Community Post

Restorative Justice Pilot Project in the East Precinct – Will this approach help to end nuisance crime?


 First Hill’s Jim Erickson writes,

“In a recent conversation with my son we recalled stupid things that we each did as young adults. There is something about an immature mind inhabiting an adult body. I said that my worst fear was that he would be arrested and be locked up as a lone innocent among hardened criminals. For the first time, now that his son entered college in August, he understands my fears.

In this morning’s Seattle Times there is a report that two men, age 20 and 21, purchased some spray paint in an Art Store and proceeded to paint the City blue. The two men were booked into King County Jail. I feel the pain of the families who are learning about these arrests.

“Yesterday, I was one of a hundred people who formed a circle in the Garfield Community Center and began to learn about Restorative Justice. This was an Experimental Workshop & Planning Session for an East Precinct Pilot Project. Our convening questions were: How will a community/police restorative justice program as an alternative approach to crime, conflict and accountability foster resilient, empowered, safe and connected communities? How can we co-create this in the East Precinct of Seattle? How do you want to play?

Tony Marshall explains that “Restorative justice is a process whereby the parties with a stake in a particular offense come together to resolve collectively how to deal with the aftermath of the offense and its implications for the future.”

How can citizens of the East Precinct utilize the Restorative Justice practices?  Is it possible to establish and restore right relationships among a community harmed by crime and the person/s causing the harm?

Andrea Brenneke, East Precinct resident and Director of the newly established City of Seattle Restorative Justice Initiative, will be our guest presenter at this Thursday’s EastPAC (East Precinct Advisory Council) meeting. Plan to attend and hear about this practice.  It may be the solution you need to decrease the chronic nuisance crime on your neighborhood!

 East Precinct Advisory Council Community Meeting

Thursday, September 26th, 6:30 to 8:00 PM

Seattle University, Chardin Hall, Room 144

1020 East Jefferson

Enter campus at 11th and East Jefferson – Park free in the lot in front of the building


Thank you to Seattle University for their partnership


and generous donation of our meeting space!



5 thoughts on “Restorative Justice Pilot Project in the East Precinct – Will this approach help to end nuisance crime?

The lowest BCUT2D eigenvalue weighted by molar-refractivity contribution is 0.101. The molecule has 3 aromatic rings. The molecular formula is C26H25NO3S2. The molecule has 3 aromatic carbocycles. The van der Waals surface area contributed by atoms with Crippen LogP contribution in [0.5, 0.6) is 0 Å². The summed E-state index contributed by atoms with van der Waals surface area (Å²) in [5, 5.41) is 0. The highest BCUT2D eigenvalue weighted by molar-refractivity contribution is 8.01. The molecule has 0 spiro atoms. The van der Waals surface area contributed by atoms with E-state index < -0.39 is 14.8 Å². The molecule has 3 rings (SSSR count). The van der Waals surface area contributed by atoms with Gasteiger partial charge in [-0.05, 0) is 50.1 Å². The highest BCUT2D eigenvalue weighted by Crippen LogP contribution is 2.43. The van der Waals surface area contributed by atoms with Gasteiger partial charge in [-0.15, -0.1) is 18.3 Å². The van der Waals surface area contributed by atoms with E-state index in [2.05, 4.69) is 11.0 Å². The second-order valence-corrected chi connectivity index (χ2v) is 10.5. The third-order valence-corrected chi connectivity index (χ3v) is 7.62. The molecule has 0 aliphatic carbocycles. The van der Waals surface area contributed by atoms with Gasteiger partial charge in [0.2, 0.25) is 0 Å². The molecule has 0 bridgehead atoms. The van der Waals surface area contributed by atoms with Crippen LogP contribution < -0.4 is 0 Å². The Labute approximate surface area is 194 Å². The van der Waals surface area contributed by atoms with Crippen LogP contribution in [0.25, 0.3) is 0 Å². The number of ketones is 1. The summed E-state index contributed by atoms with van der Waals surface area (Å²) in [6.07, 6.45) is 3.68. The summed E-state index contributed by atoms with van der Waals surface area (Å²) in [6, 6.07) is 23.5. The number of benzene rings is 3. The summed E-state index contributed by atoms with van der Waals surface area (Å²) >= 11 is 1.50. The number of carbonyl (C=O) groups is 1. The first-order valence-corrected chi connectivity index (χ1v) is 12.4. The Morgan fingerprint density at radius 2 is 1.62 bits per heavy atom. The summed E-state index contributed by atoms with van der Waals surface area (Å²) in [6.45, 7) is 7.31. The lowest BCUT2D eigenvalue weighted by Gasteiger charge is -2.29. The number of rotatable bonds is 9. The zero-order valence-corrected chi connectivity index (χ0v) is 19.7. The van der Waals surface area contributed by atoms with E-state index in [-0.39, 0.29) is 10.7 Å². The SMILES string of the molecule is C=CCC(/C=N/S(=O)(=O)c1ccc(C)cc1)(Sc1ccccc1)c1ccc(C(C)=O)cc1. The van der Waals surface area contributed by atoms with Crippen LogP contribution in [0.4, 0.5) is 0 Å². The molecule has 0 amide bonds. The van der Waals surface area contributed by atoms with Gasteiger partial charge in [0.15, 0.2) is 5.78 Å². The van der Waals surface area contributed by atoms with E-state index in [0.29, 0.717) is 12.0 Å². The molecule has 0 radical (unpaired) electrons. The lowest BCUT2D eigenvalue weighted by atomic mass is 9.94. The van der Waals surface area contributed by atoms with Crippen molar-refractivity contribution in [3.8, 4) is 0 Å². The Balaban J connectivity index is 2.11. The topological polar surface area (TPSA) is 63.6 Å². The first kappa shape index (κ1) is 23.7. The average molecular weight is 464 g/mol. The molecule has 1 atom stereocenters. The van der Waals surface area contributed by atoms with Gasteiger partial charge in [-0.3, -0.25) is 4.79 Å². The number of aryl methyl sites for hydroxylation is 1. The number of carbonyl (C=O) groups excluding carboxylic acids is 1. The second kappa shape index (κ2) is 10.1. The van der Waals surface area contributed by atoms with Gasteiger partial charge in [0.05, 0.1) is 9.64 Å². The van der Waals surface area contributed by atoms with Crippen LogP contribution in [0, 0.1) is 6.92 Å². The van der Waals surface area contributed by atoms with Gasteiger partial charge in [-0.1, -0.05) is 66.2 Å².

1. Wouldn’t it be restorative if these children had to work – at minimum wage – to pay for full restoration of the damage they did?

    • Yes, although they first must understand the impact their ‘damage’ (non-violent) had on the victim. Juvenile Probation has programs through their Community Programs Unit where juveniles do work for minimum wage and pay restitution. I’m not certain about adults charged with these types of crimes This conversation addresses understandings between both those causing the harm and those harmed as a starting point.

  2. I think that even beyond crimes, that some of these strategies could help communities come together around misunderstandings or mis-communications. Those types of situations usually are not about who is right, but being able to empathize with each other.

  3. The new title and spin makes me want to puke. “Restorative Justice”. What a bunch of new age spew.

    I suppose the question is whether we can impart a sense of empathy on the offender. Others will add the need to impose empathy on the victims as well. I don’t mind some continued efforts to socialize young folks who suffer from negligent or absent parenting/families. But Restorative Justice is a weird and creepy flush of goody goody busy body freakishness. Who ever came up with it needs to be locked in a padded cell right away. And then have pins stuck under their toe nails. Honestly, I might barf (TM ‘SHITbARF).

    A basic justice system where proportional punishment, restitution, and publicity are generally sufficient. Normal people don’t re-offend if they are punished or shamed. If restitution is possible it should be required.

    Follow this restorative justice thing and you’ll end up asking a rape victim to talk with and understand the feelings driving the rapist and hope they can kiss and make up.

    Keep justice simple. If people can’t understand consequences and continue to offend – then lock the up or send them to Austalia.

  4. I hope that any such change in the administration of justice will be certain to record convictions of those who did in fact commit crimes. I can see allowing for alternative sentencing that confessed criminals can get an alternative sentance that benefits the community.

    What we don’t want is to have offenders get off with a nod and no record of their problems. Have a look a the mad man that shot up the Navy yard in DC. Several missed convictions and missed mental health commitments. The alternatives need to show convictions, allow for minor proportional sentencing that benefits the community. And restores standard sentancing for repeat offenders.